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Your website is the cornerstone of your business. Looking at website ownership details ensures you’re protecting your investment.
As a small business owner, you cannot do your job alone. But that doesn’t mean completely handing the reigns over to your tech guru.
Although you are a subject matter expert, you will need to enlist help to make every aspect of your business run smoothly. When hiring help, it is important for you to trust them as much as Batman trusts Robin.
Yeah… Batman trusts Robin, but have you ever seen Robin driving the Batmobile? Doubtful. The same is true about website ownership. There have to be limits because sometimes relationships change (or go bad).
One of the experts that you are likely to hire is an expert web developer.
I don’t want to give web developers a bad rap because most are awesome and completely trustworthy.
However, within every crowd of good people, there is the possibility of a hidden villain who can bring you and your business down. That’s why when you are hiring anyone to develop or support your website it is important to protect your assets like a superhero protects their city.
Here’s how to do it.
Why this Stuff Is Important
You might be thinking, no way, my bestie totally created my website. I’m good.
Here’s the dealio. In the course of my work, I’ve come across a few nightmare scenarios. Where things were great … until one day it wasn’t so great anymore.
In one case, a client lost her domain, email, and website – all her blog posts, contacts, everything – because the developer who owned all of her accounts got angry and stopped communicating. A hijacked website can kill a business.
I think they’re still in court. And this was a friend.
Domain companies look at who owns the domain. They don’t care if you let your service provider buy it for you. They care about who pays the bills and what name is listed. Period.
In earlier blog posts we’ve talked about how to change your relationship with your web developer and the importance of skimping on lattes instead of web developers. These are all strategies to help you get what you need.
But the number one, single most important thing you can do for your business is to own every single account tied to your website and grant access to people who work for you. If all else fails, just ask yourself: what would Batman do?
What Does Website Ownership Mean?
Let’s take a second to get really clear about accounts and website ownership details. We’ve talked a little about account ownership in earlier posts, but I’d like to clearly define it here.
You Pay the Bills Directly
Make sure you’re paying your website service provider for services only. You pay for your own domain, hosting, web platform, email, etc. – directly.
You have Administrative Account Access
Not only do you open the accounts and pay the bills, but you also have administrative access to all of the accounts.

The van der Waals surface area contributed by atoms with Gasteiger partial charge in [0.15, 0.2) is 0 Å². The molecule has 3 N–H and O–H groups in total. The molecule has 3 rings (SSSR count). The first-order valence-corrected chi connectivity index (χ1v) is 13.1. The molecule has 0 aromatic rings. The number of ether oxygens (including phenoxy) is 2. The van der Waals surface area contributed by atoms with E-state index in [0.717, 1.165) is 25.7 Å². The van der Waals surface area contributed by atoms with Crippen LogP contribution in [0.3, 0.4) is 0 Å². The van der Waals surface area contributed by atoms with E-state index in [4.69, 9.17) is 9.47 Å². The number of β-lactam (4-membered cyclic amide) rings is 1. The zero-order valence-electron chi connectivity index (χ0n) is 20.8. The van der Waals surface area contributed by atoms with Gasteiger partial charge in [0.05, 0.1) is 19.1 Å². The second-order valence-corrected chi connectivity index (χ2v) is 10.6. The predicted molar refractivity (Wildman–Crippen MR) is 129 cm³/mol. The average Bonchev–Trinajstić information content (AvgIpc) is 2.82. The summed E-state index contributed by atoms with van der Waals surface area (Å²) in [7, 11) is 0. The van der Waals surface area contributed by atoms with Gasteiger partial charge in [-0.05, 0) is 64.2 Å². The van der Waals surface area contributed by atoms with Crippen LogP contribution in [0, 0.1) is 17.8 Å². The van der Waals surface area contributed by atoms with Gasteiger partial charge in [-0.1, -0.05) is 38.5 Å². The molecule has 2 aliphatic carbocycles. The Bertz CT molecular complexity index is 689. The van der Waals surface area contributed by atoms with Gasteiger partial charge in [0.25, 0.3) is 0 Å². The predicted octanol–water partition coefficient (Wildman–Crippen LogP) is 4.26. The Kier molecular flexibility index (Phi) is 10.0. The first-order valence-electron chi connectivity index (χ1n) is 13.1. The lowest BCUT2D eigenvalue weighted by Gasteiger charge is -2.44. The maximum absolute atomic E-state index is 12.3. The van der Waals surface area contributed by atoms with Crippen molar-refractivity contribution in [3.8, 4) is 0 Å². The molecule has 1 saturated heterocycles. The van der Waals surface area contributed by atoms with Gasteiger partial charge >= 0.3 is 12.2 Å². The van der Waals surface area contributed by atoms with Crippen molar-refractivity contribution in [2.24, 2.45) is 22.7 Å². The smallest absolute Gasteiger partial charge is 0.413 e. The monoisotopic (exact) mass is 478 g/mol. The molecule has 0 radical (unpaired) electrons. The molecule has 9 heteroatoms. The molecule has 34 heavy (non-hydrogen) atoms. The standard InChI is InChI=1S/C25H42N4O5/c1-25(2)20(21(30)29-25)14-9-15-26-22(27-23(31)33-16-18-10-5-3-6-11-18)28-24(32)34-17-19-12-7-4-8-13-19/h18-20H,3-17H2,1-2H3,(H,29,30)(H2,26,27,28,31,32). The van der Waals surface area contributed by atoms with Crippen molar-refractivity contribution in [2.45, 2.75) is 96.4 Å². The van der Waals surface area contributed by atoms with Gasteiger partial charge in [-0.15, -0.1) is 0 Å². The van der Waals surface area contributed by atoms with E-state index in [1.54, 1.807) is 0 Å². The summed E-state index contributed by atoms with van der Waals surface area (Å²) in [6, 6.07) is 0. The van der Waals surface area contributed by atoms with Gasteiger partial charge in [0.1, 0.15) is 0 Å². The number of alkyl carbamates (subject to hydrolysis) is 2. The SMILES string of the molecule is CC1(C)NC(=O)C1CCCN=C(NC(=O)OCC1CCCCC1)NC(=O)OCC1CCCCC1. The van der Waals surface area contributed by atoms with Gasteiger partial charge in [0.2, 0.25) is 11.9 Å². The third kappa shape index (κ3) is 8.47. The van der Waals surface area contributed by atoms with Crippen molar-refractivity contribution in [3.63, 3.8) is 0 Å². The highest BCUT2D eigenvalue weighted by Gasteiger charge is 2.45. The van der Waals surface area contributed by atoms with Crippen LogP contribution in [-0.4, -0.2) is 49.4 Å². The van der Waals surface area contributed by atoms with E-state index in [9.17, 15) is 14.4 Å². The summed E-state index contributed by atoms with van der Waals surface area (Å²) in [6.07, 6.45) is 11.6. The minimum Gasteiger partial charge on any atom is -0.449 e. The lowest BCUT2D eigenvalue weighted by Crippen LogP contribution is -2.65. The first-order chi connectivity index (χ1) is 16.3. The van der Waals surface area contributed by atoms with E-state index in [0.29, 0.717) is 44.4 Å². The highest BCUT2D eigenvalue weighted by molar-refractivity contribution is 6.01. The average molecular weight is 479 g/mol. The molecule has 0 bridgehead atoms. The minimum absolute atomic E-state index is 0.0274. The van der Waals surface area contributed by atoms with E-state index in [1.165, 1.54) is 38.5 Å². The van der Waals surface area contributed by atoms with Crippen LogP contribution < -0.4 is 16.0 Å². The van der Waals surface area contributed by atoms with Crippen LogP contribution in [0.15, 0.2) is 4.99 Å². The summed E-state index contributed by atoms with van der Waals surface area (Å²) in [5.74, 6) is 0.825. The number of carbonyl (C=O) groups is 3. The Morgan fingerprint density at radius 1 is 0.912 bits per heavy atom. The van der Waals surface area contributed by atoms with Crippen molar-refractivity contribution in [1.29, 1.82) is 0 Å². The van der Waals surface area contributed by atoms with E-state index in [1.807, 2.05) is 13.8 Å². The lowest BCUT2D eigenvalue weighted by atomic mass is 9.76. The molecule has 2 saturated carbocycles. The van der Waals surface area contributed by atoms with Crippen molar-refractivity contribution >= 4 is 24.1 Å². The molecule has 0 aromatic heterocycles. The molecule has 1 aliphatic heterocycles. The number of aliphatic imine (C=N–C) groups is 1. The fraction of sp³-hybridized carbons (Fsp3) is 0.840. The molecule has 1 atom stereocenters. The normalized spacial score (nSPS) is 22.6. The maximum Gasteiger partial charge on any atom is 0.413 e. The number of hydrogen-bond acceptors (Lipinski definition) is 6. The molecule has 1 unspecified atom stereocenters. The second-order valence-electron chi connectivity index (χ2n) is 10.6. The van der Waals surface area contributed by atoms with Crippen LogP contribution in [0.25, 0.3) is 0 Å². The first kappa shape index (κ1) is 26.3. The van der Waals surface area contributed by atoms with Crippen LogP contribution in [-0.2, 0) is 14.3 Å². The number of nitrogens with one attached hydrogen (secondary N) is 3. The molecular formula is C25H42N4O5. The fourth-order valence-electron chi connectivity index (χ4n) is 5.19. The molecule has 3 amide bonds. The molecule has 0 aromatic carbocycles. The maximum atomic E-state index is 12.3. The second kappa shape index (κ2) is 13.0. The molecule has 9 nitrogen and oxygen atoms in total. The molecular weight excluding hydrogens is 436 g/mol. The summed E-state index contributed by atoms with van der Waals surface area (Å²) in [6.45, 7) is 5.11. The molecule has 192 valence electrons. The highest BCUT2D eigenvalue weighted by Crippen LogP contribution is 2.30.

You should always have the ability to grant and remove access to your business assets. This is true for all phases of your business – not just your website, but also things like accounting, and even email.
You Know Your Passwords
In order for a web developer to do their job properly, they will need to have access and create passwords to your hosting sites, domains, stores, and databases.
Although they need access to these accounts, it should be clear that you are the owner.
At no point should a password be changed without your knowledge. This will help to ensure that if they quit (or go rogue) you won’t be left in the dark.
You Know Where Your Stuff Is
During web development, you might not have access to the draft site. Developers sometimes work on their servers. They also need to make sure they get paid…
The point is, it’s important to know where your stuff is. If for no other reason, then for contingencies alone – accidents and natural disasters happen all the time.
Keep Track of Updates
Websites require multiple updates to create a seamless experience for the end-user.
Typically, it is the web developer’s job to stay on top of the necessary updates and ensure that they are carried out. However, it is a good idea for you to have knowledge of the necessary updates as well.
By keeping a calendar of when updates should occur you can check in with your developer and make sure that your website is in tip-top shape.
Understand Your Contract
Upon hiring a web developer, it is wise to have a contract in place and to understand that contract.
Your contract should allow you to change web developers as you see fit, or at specific points within the project.
Additionally, make sure it is understood that YOU own the website and everything that goes along with it.
Remember: they are working for you.